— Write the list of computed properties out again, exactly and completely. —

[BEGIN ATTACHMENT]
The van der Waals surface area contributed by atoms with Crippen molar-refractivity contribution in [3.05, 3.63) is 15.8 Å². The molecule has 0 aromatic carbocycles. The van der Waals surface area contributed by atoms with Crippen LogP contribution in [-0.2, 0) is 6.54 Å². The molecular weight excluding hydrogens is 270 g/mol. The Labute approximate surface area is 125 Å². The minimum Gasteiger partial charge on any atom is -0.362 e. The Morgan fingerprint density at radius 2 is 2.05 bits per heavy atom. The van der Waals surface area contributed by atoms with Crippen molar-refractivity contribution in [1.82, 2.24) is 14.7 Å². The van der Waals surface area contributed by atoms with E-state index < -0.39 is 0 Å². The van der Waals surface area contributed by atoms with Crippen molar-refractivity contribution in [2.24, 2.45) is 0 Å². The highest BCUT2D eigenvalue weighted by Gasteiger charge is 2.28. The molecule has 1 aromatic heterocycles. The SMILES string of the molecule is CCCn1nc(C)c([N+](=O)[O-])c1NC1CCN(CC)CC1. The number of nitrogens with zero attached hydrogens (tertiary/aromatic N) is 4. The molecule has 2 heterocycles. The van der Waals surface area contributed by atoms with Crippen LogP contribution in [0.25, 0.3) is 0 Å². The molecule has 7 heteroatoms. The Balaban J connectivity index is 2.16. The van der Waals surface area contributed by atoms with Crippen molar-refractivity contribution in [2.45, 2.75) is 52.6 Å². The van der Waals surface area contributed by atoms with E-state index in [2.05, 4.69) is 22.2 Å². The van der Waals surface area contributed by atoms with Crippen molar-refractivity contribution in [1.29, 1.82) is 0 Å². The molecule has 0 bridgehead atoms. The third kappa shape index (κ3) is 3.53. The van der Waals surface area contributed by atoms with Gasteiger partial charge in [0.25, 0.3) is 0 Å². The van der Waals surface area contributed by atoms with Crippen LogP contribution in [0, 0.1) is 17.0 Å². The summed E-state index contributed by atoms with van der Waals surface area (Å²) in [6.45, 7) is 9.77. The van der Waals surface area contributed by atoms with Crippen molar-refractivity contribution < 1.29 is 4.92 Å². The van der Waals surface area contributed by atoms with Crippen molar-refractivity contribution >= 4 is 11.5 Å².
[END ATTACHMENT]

The van der Waals surface area contributed by atoms with Crippen molar-refractivity contribution in [3.05, 3.63) is 15.8 Å². The molecule has 0 aromatic carbocycles. The van der Waals surface area contributed by atoms with Crippen LogP contribution in [-0.2, 0) is 6.54 Å². The molecular weight excluding hydrogens is 270 g/mol. The Labute approximate surface area is 125 Å². The minimum Gasteiger partial charge on any atom is -0.362 e. The Morgan fingerprint density at radius 2 is 2.05 bits per heavy atom. The van der Waals surface area contributed by atoms with Crippen molar-refractivity contribution in [1.82, 2.24) is 14.7 Å². The van der Waals surface area contributed by atoms with E-state index < -0.39 is 0 Å². The van der Waals surface area contributed by atoms with Crippen molar-refractivity contribution in [2.24, 2.45) is 0 Å². The highest BCUT2D eigenvalue weighted by Gasteiger charge is 2.28. The molecule has 1 aromatic heterocycles. The SMILES string of the molecule is CCCn1nc(C)c([N+](=O)[O-])c1NC1CCN(CC)CC1. The number of nitrogens with zero attached hydrogens (tertiary/aromatic N) is 4. The molecule has 2 heterocycles. The van der Waals surface area contributed by atoms with Crippen LogP contribution in [0.25, 0.3) is 0 Å². The molecule has 7 heteroatoms. The Balaban J connectivity index is 2.16. The van der Waals surface area contributed by atoms with Crippen molar-refractivity contribution in [2.45, 2.75) is 52.6 Å². The van der Waals surface area contributed by atoms with E-state index in [2.05, 4.69) is 22.2 Å². The van der Waals surface area contributed by atoms with Crippen molar-refractivity contribution in [1.29, 1.82) is 0 Å². The molecule has 0 bridgehead atoms. The third kappa shape index (κ3) is 3.53. The van der Waals surface area contributed by atoms with Gasteiger partial charge in [0.25, 0.3) is 0 Å². The van der Waals surface area contributed by atoms with Crippen LogP contribution in [0, 0.1) is 17.0 Å². The summed E-state index contributed by atoms with van der Waals surface area (Å²) in [6.45, 7) is 9.77. The van der Waals surface area contributed by atoms with Crippen molar-refractivity contribution < 1.29 is 4.92 Å². The van der Waals surface area contributed by atoms with Crippen molar-refractivity contribution >= 4 is 11.5 Å².